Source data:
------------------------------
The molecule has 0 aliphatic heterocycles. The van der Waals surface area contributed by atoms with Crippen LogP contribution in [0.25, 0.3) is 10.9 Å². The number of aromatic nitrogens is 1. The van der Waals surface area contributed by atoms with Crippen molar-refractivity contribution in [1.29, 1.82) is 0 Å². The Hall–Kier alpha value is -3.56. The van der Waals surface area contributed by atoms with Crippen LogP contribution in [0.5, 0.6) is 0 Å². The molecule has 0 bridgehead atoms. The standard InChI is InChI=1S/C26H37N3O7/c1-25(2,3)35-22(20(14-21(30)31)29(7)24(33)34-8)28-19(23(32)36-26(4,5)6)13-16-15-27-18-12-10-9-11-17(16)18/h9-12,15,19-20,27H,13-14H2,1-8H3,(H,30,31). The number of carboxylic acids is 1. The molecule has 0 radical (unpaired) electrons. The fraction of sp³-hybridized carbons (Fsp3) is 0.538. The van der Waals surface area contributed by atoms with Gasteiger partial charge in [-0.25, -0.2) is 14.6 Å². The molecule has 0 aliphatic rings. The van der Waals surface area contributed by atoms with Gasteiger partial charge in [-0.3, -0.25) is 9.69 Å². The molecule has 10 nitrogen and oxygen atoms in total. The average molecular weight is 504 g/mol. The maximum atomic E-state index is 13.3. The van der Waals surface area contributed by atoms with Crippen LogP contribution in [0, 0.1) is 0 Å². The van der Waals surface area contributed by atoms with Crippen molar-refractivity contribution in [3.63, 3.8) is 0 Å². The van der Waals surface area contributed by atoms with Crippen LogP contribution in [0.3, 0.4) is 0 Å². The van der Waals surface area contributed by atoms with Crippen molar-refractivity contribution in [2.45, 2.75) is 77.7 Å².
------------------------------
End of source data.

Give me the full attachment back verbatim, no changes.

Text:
The molecule has 0 aliphatic heterocycles. The van der Waals surface area contributed by atoms with Crippen LogP contribution in [0.25, 0.3) is 10.9 Å². The number of aromatic nitrogens is 1. The van der Waals surface area contributed by atoms with Crippen molar-refractivity contribution in [1.29, 1.82) is 0 Å². The Hall–Kier alpha value is -3.56. The van der Waals surface area contributed by atoms with Crippen LogP contribution in [0.5, 0.6) is 0 Å². The molecule has 0 bridgehead atoms. The standard InChI is InChI=1S/C26H37N3O7/c1-25(2,3)35-22(20(14-21(30)31)29(7)24(33)34-8)28-19(23(32)36-26(4,5)6)13-16-15-27-18-12-10-9-11-17(16)18/h9-12,15,19-20,27H,13-14H2,1-8H3,(H,30,31). The number of carboxylic acids is 1. The molecule has 0 radical (unpaired) electrons. The fraction of sp³-hybridized carbons (Fsp3) is 0.538. The van der Waals surface area contributed by atoms with Gasteiger partial charge in [-0.25, -0.2) is 14.6 Å². The molecule has 0 aliphatic rings. The van der Waals surface area contributed by atoms with Gasteiger partial charge in [-0.3, -0.25) is 9.69 Å². The molecule has 10 nitrogen and oxygen atoms in total. The average molecular weight is 504 g/mol. The maximum atomic E-state index is 13.3. The van der Waals surface area contributed by atoms with Crippen LogP contribution in [0, 0.1) is 0 Å². The van der Waals surface area contributed by atoms with Crippen molar-refractivity contribution in [3.63, 3.8) is 0 Å². The van der Waals surface area contributed by atoms with Crippen LogP contribution in [0.3, 0.4) is 0 Å². The van der Waals surface area contributed by atoms with Crippen molar-refractivity contribution in [2.45, 2.75) is 77.7 Å².